One caveat now for 2019 — the market is going to be saturated. There always will be money to pay the top guys (Kawhi Leonard, Jimmy Butler, Kyrie Irving, etc.), and in 2019 that money will trickle down couple tiers below those guys, but there is not going to be enough big money for everyone. Some players who think they are going to get paid next summer will be disappointed.

2) The Lakers won free agency by getting LeBron James, but they are focused on 2019, too. LeBron wasted no time making his call — no formal meeting with the Cavaliers, his agent had a perfunctory one with the 76ers basically just to let them know he wasn’t coming, and that was it. Before free agency was 24 hours old LeBron had made his call and let the world know — he was going to the Lakers.

More than just that, he signed a four-year deal with the Lakers, showing Magic Johnson and company the kind of trust he showed Pat Riley in Miami but never gave to Dan Gilbert or anyone in Cleveland.

With that trust, the Lakers are not overpaying to win now. They have ignored the line thinking that with LeBron at age 33 they can’t spend a year building and must win immediately. Talks to trade for Kawhi Leonard cooled, and the Lakers didn’t throw their remaining cap space at long-term deals for the best players available. Los Angeles didn’t even keep Julius Randle. The roster the Lakers have put together for the 2018-19 season coming up — the young core of Brandon Ingram, Lonzo Ball, Kyle Kuzma, plus now veterans (and interesting personalities) Lance Stephenson, Rajon Rondo, and JaVale McGee — will be good, it’s a playoff team, but it’s no threat to Golden State or Houston. Even with the greatness of LeBron, this is a team that will hover around 50 wins in a brutally deep Western Conference, and at best make the second round of the playoffs.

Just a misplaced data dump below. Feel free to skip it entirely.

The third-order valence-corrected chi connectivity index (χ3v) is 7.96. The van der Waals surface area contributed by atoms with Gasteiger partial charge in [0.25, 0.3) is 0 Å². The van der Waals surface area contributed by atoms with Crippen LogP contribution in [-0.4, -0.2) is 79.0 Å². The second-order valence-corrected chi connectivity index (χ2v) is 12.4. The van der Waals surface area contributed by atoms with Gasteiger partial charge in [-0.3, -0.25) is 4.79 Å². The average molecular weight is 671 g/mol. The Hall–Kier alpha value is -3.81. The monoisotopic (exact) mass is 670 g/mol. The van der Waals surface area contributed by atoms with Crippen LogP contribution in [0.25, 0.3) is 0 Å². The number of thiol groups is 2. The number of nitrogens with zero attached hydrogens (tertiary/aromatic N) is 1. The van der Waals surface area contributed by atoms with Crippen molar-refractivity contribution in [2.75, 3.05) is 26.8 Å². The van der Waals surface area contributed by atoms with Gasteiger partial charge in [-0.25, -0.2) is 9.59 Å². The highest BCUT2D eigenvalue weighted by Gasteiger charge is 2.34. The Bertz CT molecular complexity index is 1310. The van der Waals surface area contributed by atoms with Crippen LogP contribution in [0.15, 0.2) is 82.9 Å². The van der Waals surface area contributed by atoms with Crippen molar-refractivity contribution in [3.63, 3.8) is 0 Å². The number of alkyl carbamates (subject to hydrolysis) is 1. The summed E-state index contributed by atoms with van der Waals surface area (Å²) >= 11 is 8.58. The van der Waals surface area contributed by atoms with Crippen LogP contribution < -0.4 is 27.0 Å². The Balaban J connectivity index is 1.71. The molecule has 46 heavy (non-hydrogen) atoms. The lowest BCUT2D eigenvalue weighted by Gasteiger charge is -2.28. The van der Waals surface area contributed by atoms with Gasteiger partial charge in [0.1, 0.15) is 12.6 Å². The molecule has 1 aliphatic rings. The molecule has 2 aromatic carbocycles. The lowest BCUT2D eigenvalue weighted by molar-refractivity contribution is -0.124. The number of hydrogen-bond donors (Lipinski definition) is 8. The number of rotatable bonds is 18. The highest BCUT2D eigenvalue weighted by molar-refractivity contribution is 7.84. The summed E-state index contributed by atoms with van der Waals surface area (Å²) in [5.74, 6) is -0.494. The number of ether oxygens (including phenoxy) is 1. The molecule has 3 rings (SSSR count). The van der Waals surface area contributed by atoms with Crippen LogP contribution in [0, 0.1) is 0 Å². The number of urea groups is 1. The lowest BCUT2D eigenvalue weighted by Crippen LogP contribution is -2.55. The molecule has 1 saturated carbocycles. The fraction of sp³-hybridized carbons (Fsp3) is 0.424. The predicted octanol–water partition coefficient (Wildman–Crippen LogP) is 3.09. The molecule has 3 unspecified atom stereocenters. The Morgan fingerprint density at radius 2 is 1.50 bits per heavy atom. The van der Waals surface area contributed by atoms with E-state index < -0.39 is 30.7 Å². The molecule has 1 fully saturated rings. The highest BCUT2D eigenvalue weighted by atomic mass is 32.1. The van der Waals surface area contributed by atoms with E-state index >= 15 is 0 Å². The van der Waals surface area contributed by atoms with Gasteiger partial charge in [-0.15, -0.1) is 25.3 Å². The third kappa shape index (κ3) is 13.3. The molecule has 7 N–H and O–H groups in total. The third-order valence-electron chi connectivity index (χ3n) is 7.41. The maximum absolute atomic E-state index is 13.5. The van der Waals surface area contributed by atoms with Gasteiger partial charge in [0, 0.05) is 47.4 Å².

The focus is on getting another superstar, another All-NBA level player. Maybe Leonard, via trade or as a free agent next summer. Maybe another star free agent they can sign into cap space (Jimmy Butler or Klay Thompson). Maybe another star unexpectedly becomes available via trade. Maybe a lot of things, but the Lakers have prized flexibility above all, the ability to sign guys or make deals. They want to contend for titles, but they — with LeBron’s blessing — are thinking a season or two down the line. As part of that plan, they want to get LeBron working off the ball more.

3) Yes, the Golden State Warriors got better, but it was more than DeMarcus Cousins that fell their way. The Golden State Warriors got better this summer. No doubt. Not in the “they formed the Death Star” kind of way that NBA Twitter freaked out about, but Cousins — despite his expected mid-season return and being less than 100 percent, lethargic defense, ball-stopping offense in the post — is an upgrade over JaVale McGee or Zaza Pachulia. Cousins will hit some threes, make some passes, and fit in as best he can in the Warriors’ system.